Are you a young millennial who hates being called a millennial? But true to your generation, you're struggling to afford a home? And your parents refuse to "shell out" for you in-spite of the Prime Minister's best advice? Never-fear, Architect David Weir's The Exploding! Shed House could offer an alternative to a life of 12 month leases and unannounced house inspections. Built in the backyard of an inner suburb of Perth, this compact home/studio demonstrates the back lanes of our 19th Century suburbs still offer plenty of affordable infill opportunities for young people...
"The client’s brief was simple – a small, affordable home with a yard and a ‘messy space’ for a studio." - David Weir
Accessed from a rear lane - the ones designed for the Dunny Man to take care of business - The Exploding! Shed House is a mash up of a shed and a weatherboard cottage. The studio part of the house is a corrugated iron prefabricated shed, while the house itself is custom built and clad in Weathertex Classic Smooth weatherboards painted Dulux ‘Black’ to match the shed. The house nestles into and around the shed as a playful, yet practical take on the shed at the bottom of the garden common to this area.
"Greater urban density shouldn’t need to translate to boundary-to-boundary development while ignoring its site and neighbours." - David Weir, Architect
In keeping with this principle, David created a home/studio with space all around. Retaining a mature Jacaranda was key to giving the home a sense of its own garden. The home embraces the tree, tilting slightly to the North to gain extra sunlight and capture breezes. Reclaimed concrete pavers create an outdoor sitting area and paths around the tree.
Inside the cottage is all white - Dulux ‘Lexicon’, to be specific - providing a gallery-like backdrop for the owner's art works as well as splashes of brightly coloured furniture and accessories by Mobilia. The bare concrete floor is a hardwearing and maintenance-free flooring choice. It also serves as a great source of thermal mass for the house, which combined with the north facing windows, keeps the house warm throughout winter.
The black laminated plywood kitchen was cut off-site by MAXI Plywood and assembled by the owner, making for a simple and affordable alternative to a traditional kitchen. Johnson white subway tiles are used as a splash back, with black grout to avoid impossible to clean stains that white grout so often causes.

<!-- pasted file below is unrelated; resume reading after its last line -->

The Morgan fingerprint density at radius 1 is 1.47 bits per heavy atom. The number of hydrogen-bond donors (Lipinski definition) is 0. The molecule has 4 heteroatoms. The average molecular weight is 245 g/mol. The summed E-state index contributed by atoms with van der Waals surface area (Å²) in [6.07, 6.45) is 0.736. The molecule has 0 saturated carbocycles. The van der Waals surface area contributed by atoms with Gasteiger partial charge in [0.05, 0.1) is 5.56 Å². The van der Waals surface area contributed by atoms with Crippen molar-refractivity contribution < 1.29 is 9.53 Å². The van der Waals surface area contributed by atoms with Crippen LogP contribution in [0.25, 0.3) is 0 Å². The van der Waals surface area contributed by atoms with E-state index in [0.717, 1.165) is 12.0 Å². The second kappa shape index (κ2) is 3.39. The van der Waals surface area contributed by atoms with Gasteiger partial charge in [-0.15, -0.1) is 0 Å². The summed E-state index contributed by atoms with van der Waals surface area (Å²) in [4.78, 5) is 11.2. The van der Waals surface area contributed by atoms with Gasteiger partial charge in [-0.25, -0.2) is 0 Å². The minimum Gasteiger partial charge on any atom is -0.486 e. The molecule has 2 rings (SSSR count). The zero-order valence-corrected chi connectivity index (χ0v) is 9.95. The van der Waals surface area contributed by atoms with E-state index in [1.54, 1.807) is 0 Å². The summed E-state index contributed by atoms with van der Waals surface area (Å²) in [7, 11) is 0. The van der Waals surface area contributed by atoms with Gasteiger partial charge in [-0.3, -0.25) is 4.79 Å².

A whitewashed plywood platform defines the lounge area. This reduction in volume thanks to the level change gives the living area an added sense of intimacy, but this space is light-filled and bright thanks to the large, north-facing windows.
The bedroom is open to the living area, but privacy can be created by pulling a curtain across. This creates the flexibility of maintaining a sense of openness, or enclosure as the needs dictate.
Not a shower screen to be seen (or cleaned) in the open and bright bathroom. White subway tiles continue into the bathroom, contrasted by black tapware by Astra Walker. A fun skylight casts bright orange light into the otherwise neutral bathroom.
A change of material to warm whitewashed plywood indicates the transition into the studio. The plywood follows the pitch of the prefabricated shed, contrasting from the flat ceiling in the house. However the concrete floor flows into the studio, creating a sense of continuity with the house.
A basic, but effective freestanding laundry is provided in the studio, with the wash-trough doubling as a wash-up area for the studio. Loft-style storage space is provided in the roof space.
The south wall of the studio is clad in polycarbonate sheets which reveals the steel structure of the shed, but also serves a very practical purpose - bathing the studio in soft, diffuse light perfect for design and illustration.
This simple but beautiful house shows us how smaller homes of high quality design and materials are still accessible to Gen Y. Even if you don't want to live in an apartment or unit with no outdoor space, by thinking outside of the square, you might be able to carve your own creative space out of a backyard somewhere. The lesson of The Exploding! Shed House is to never compromise on quality or design for affordability.